Lenskart plans to launch the D2C platform and carve it out as a separate unit while raising an undisclosed sum from New York-based Falcon Edge, the people cited above said on condition of anonymity.
Falcon Edge is an existing investor in Lenskart. The latter plans to use the fresh capital to build other D2C offerings in eye care and eye fashion, the people said.
Meanwhile, GlobalBees is in talks to raise $300 million in a round led by SoftBank, and with participation from homegrown private equity firm ChrysCapital at a valuation of a little more than $1 billion, the people cited above said.
Another person in the know, however, said that SoftBank may participate, but not lead the round. Other existing investors are likely to lead GlobalBees’ new funding round, the person added. GlobalBees’ parent, First Cry, has $400 million on its books and will need to invest in the subsidiary if it wants to retain control.
GlobalBees is a Thrasio-style venture that aggregates and invests in e-commerce brands.
Lenskart, GlobalBees, Falcon Edge, SoftBank and ChrysCap did not respond to email queries.
Lenskart has raised a slew of funding rounds in the past years. This July, it raised $220 million from investors, including Temasek Holdings Pte and Falcon Edge, taking its valuation to $2.5 billion.
Founded by Peyush Bansal in 2010, Lenskart sells eyeglasses, contact lenses and sunglasses online and through about 750 retail outlets across India.
Lenskart plans to use the funds raised in the July round, along with $95 million raised in May from KKR & Co., to expand online sales and add brick-and-mortar stores in the country, South-East Asia and West Asia.
Lenskart claims to be the largest eyewear seller in India and seeks to become the leader in its new markets of South-East Asia and West Asia.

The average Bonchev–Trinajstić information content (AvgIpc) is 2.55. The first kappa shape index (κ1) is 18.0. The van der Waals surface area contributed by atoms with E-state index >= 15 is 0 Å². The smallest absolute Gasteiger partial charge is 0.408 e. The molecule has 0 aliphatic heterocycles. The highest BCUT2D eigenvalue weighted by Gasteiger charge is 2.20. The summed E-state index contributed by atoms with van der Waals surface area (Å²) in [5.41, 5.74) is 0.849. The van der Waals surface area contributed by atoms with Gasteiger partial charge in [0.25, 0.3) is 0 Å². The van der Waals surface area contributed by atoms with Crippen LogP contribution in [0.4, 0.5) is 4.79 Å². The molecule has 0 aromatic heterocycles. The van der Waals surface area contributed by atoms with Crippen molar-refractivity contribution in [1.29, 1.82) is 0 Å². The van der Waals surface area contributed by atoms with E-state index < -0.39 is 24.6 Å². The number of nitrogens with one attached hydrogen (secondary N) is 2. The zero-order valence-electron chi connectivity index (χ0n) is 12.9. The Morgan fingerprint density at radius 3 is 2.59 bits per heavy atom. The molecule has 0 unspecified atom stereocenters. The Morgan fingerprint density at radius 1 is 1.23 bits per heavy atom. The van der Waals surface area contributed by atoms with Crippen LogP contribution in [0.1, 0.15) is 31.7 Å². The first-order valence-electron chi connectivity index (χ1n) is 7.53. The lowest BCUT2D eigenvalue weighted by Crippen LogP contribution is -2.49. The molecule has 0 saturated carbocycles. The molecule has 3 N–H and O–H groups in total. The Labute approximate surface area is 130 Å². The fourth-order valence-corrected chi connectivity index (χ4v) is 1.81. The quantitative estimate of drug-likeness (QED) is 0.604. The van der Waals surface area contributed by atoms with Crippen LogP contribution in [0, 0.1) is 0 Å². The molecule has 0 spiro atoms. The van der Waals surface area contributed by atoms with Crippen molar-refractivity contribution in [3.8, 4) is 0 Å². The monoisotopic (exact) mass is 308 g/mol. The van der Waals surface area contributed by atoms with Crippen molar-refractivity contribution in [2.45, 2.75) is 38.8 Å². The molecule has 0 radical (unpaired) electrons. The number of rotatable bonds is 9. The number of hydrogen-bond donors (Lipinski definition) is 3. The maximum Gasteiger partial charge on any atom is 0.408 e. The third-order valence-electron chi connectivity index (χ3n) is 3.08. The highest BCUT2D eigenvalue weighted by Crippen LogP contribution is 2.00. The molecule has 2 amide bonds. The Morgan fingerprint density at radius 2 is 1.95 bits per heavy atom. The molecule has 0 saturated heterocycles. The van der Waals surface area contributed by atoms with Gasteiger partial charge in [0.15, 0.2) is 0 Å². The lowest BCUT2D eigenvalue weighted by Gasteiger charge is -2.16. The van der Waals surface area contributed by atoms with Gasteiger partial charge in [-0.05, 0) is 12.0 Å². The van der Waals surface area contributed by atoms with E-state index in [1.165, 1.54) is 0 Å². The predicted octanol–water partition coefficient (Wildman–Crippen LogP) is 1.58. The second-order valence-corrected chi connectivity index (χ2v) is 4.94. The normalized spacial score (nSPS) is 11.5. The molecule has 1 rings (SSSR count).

The combined market opportunity in India and its overseas markets is projected at more than $15 billion by 2025, according to Lenskart.
The company expects to sell about 10.5 million pairs of eyewear by 31 March.
GlobalBees, too, raised $150 million in a mix of equity and debt this July. The round was led by FirstCry.
Other investors in the round included Vikas Agnihotri of SoftBank, Harsha Kumar of Lightspeed, Atul Gupta of PremjiInvest, Sudhir Sethi of Chiratae Ventures and Kshitij Sheth of ChrysCapital.
GlobalBees was founded by FirstCry founder Supam Maheshwari and a former executive at Edelweiss Financial Services, Nitin Agarwal, earlier this year.
The company said at the time that it plans to partner with digitally native brands across categories such as beauty and personal care, home, kitchen, food, nutrition, sports, and lifestyle, with a revenue rate of $1 million to $20 million.
Besides making strategic investments, GlobalBees plans to help the brands scale and diversify their digital footprint through D2C channels. It also plans to support product development, branding and other key activities such as warehousing and logistics.
Earlier this month, GlobalBees acquired Matrix Partners-backed AndMe in its second acquisition in less than two months. In August, GlobalBees acquired the homecare brand, The Better Home.
GlobalBees is not the only Thrasio-style venture that has attracted funding in India. Myntra and Medlife executive Ananth Narayanan-founded Mensa Brands raised $50 million as part of its Series A funding round led by Accel, Falcon Edge Capital and Norwest Venture Partners earlier in May.
In August, UpScalio raised $42.5 million in a Series A funding round led by Presight Capital and an undisclosed global hedge fund.
India is witnessing the rise of D2C brands across categories and is estimated to have a $100 billion addressable market by 2025, according to an October note by Avendus.
D2C brands such as Lenskart, Licious, Zivame, BoAt, Wow Skin Science, Healthkart, Mamaearth, MyGlamm, Sugar, IncNut, Country Delight, among others, are occupying niches and creating aspirational brands and extraordinary value in their respective sectors, the note said.
Avendus attributes the emergence of the D2C distribution channel to the internet ecosystem and evolving consumer needs that have made new business models viable.
Avendus said that companies using the D2C channel “have an emotional connect with their consumers, fostered by a unique brand identity and a clear value proposition”.
D2C brands, according to Avendus, are characterized by their “agile DNA, innovative marketing, efficient operational processes and effective use of technology”.
“With access to customer data, D2C brands leverage consumption insights, work on a feedback-led model and rapidly develop products to ensure that the evolving customer needs are addressed,” the note added.
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